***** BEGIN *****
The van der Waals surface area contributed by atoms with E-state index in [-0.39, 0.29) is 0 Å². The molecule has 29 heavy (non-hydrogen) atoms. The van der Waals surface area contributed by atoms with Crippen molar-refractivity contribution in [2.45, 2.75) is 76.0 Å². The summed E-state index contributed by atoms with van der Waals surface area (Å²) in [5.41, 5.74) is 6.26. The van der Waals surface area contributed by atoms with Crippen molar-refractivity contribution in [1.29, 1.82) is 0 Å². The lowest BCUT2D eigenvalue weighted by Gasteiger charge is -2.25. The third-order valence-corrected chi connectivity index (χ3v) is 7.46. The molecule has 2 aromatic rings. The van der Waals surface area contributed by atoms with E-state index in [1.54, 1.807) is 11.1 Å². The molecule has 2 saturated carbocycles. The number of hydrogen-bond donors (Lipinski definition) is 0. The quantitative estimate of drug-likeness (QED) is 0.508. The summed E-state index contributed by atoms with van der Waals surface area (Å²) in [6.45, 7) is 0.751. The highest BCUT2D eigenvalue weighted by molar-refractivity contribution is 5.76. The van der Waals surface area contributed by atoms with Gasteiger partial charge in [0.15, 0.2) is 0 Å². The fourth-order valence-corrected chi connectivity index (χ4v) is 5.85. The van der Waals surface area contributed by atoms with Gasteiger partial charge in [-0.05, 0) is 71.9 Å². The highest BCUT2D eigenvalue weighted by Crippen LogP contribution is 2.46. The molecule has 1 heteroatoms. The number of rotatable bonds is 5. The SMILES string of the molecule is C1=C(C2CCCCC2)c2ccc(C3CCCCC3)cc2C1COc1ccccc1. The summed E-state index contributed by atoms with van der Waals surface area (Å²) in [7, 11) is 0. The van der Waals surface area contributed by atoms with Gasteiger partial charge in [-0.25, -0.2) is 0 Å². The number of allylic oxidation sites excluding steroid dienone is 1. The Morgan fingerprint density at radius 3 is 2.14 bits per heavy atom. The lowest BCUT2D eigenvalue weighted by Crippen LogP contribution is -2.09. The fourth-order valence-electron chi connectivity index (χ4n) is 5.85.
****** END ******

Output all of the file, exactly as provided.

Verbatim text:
The van der Waals surface area contributed by atoms with E-state index in [-0.39, 0.29) is 0 Å². The molecule has 29 heavy (non-hydrogen) atoms. The van der Waals surface area contributed by atoms with Crippen molar-refractivity contribution in [2.45, 2.75) is 76.0 Å². The summed E-state index contributed by atoms with van der Waals surface area (Å²) in [5.41, 5.74) is 6.26. The van der Waals surface area contributed by atoms with Crippen molar-refractivity contribution in [1.29, 1.82) is 0 Å². The lowest BCUT2D eigenvalue weighted by Gasteiger charge is -2.25. The third-order valence-corrected chi connectivity index (χ3v) is 7.46. The molecule has 2 aromatic rings. The van der Waals surface area contributed by atoms with E-state index in [1.54, 1.807) is 11.1 Å². The molecule has 2 saturated carbocycles. The number of hydrogen-bond donors (Lipinski definition) is 0. The quantitative estimate of drug-likeness (QED) is 0.508. The summed E-state index contributed by atoms with van der Waals surface area (Å²) in [6.45, 7) is 0.751. The highest BCUT2D eigenvalue weighted by molar-refractivity contribution is 5.76. The van der Waals surface area contributed by atoms with Gasteiger partial charge in [0.15, 0.2) is 0 Å². The fourth-order valence-corrected chi connectivity index (χ4v) is 5.85. The van der Waals surface area contributed by atoms with Gasteiger partial charge in [-0.05, 0) is 71.9 Å². The highest BCUT2D eigenvalue weighted by Crippen LogP contribution is 2.46. The molecule has 1 heteroatoms. The number of rotatable bonds is 5. The SMILES string of the molecule is C1=C(C2CCCCC2)c2ccc(C3CCCCC3)cc2C1COc1ccccc1. The summed E-state index contributed by atoms with van der Waals surface area (Å²) in [7, 11) is 0. The van der Waals surface area contributed by atoms with Gasteiger partial charge in [-0.25, -0.2) is 0 Å². The number of allylic oxidation sites excluding steroid dienone is 1. The Morgan fingerprint density at radius 3 is 2.14 bits per heavy atom. The lowest BCUT2D eigenvalue weighted by Crippen LogP contribution is -2.09. The fourth-order valence-electron chi connectivity index (χ4n) is 5.85.